When it comes to aligning an antenna, it depends on your antenna type if you need aligning after all. Directional antennas need to be aligned, while omnidirectional antennas should not. Here’s a quick recap if you need clarification on the difference between a directional and an omnidirectional antenna.
Omnidirectional vs Directional Antenna
An omnidirectional antenna transmits and receives signals in all directions. On the other hand, a directional antenna radiates in one specific direction, which can be either wide or narrow. The angle within which the signal is stronger is the antenna’s opening angle.
An omnidirectional antenna can receive and transmit signals to and from base stations in all directions. In contrast, a directional antenna must be aligned towards a single mast to receive the best signal. If you have one, you can compare it to a TV antenna on your roof (if you are old enough to remember these, if not, google). Directional antennas provide higher performance because they usually have higher gain, but they must be installed correctly and appropriately aligned. Orientation and position are the two most essential factors in ensuring an antenna functions appropriately.
Here’s how to align an antenna:
Step 1: Locate the Base Station
The first step is to find the location of the nearest base station. If you’re working with your own network you designed, built and operate, you already know where the antenna should point. However, if you have a subscription plan, I recommend contacting your service provider and asking them for the correct bearing to the nearest base station.
Step 2: Determine the Correct Height
If you are far from a base station, the height of the antenna can make a significant difference. Generally, placing the antenna at a higher position is preferable because you usually get a better line of sight, meaning you overcome obstacles that can attenuate the signal between your antenna and the base station. Signal strength on a rooftop is usually much better than on a lower facade.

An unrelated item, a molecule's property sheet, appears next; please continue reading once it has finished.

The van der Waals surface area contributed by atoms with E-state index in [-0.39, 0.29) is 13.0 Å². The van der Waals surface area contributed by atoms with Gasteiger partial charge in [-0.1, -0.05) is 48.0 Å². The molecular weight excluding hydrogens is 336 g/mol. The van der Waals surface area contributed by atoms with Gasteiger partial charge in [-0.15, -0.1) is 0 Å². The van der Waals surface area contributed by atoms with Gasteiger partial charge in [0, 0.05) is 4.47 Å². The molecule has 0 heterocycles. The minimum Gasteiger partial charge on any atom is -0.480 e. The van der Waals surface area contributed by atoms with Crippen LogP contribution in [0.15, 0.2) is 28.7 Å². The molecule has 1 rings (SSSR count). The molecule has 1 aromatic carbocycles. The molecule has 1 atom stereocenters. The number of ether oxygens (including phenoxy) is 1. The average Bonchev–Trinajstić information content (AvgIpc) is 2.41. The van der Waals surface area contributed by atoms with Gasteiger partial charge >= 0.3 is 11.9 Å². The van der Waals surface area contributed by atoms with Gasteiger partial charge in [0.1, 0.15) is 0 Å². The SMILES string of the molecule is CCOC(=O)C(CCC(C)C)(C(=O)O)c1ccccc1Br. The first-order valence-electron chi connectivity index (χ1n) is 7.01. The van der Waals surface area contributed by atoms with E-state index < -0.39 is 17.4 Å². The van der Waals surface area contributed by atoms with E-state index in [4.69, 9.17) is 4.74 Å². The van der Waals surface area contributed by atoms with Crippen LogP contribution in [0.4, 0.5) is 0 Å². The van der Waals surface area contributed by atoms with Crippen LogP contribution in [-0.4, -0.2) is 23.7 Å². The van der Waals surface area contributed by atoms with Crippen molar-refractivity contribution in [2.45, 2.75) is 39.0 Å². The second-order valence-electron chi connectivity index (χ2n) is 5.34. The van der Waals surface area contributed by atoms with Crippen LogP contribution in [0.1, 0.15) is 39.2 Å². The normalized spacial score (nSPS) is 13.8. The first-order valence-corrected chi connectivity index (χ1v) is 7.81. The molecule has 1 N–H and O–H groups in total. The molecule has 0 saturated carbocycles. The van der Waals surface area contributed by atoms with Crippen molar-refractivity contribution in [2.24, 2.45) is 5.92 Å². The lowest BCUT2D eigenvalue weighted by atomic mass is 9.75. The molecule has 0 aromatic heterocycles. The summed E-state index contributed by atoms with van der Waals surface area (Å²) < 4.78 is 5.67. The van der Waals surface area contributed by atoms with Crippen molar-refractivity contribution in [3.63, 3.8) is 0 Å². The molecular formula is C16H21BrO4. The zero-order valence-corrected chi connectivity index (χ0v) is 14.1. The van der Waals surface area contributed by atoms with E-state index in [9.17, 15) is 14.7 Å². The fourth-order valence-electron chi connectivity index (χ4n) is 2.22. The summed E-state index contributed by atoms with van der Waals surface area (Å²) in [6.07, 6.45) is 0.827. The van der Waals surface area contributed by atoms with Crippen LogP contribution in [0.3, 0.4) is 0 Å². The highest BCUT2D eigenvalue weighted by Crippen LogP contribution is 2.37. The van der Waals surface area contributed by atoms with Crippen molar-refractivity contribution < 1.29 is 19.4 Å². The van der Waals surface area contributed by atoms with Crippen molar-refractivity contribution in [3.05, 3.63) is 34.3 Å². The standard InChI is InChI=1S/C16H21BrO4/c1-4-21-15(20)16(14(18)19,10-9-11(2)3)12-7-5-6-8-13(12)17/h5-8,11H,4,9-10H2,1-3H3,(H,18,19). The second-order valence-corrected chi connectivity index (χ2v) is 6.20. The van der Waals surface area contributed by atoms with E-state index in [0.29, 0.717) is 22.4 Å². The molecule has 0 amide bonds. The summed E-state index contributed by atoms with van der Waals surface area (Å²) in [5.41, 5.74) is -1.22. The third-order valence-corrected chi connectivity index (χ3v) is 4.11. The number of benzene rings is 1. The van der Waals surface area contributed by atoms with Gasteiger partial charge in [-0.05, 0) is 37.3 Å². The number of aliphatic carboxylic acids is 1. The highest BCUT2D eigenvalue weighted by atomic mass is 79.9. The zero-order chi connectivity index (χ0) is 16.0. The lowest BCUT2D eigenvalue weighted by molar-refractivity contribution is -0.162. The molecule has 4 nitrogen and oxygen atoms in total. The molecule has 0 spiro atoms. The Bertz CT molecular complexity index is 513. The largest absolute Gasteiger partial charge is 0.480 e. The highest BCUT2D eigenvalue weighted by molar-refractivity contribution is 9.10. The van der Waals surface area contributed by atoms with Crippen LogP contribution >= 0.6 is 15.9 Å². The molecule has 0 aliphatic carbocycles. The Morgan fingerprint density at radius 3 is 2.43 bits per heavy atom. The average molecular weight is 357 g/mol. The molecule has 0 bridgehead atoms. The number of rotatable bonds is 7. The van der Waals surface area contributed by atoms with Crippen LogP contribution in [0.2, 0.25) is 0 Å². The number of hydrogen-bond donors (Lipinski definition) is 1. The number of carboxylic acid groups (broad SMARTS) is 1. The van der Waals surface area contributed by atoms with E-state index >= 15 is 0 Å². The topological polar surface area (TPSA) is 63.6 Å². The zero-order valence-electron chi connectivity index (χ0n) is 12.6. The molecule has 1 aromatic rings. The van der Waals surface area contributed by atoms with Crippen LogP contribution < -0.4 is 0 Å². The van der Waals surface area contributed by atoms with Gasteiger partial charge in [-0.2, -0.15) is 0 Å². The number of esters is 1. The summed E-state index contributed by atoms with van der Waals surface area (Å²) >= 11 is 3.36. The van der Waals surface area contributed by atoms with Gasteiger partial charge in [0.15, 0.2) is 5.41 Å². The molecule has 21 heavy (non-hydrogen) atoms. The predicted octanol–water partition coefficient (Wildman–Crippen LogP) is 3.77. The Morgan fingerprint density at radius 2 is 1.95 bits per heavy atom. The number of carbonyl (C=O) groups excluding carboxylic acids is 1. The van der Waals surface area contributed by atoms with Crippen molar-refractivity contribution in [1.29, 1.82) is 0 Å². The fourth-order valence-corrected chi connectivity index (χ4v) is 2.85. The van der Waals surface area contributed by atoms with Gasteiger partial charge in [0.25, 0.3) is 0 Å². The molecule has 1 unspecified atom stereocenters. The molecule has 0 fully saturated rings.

The height of the antenna is crucial for ensuring optimal installation and achieving the best system performance. The general rule of thumb is to install the antenna as high as possible. Still, sometimes the antenna may have weaker coverage at the maximum height due to reflections or obstacles. In such cases, the height can be adjusted downwards to achieve the best possible performance, although it’s not the norm.
Step 3: How to Measure Performance
Signal and quality can fluctuate, and the signal can quickly change by as much as 12 dB. A measurement taken a few moments later can vary significantly due to various radio aspects such as fading, reflections, refractions, interferences, and capacity variations in the networks. As a consequence, performance can change significantly in a short period.
When finding the right direction for the antenna, we always recommend testing with the specific hardware you will use. Advanced devices such as routers and modems are straightforward when displaying the signal strength and quality of the mobile network; in many cases, you can see the current status in the admin menu. In contrast, simpler devices may have different features.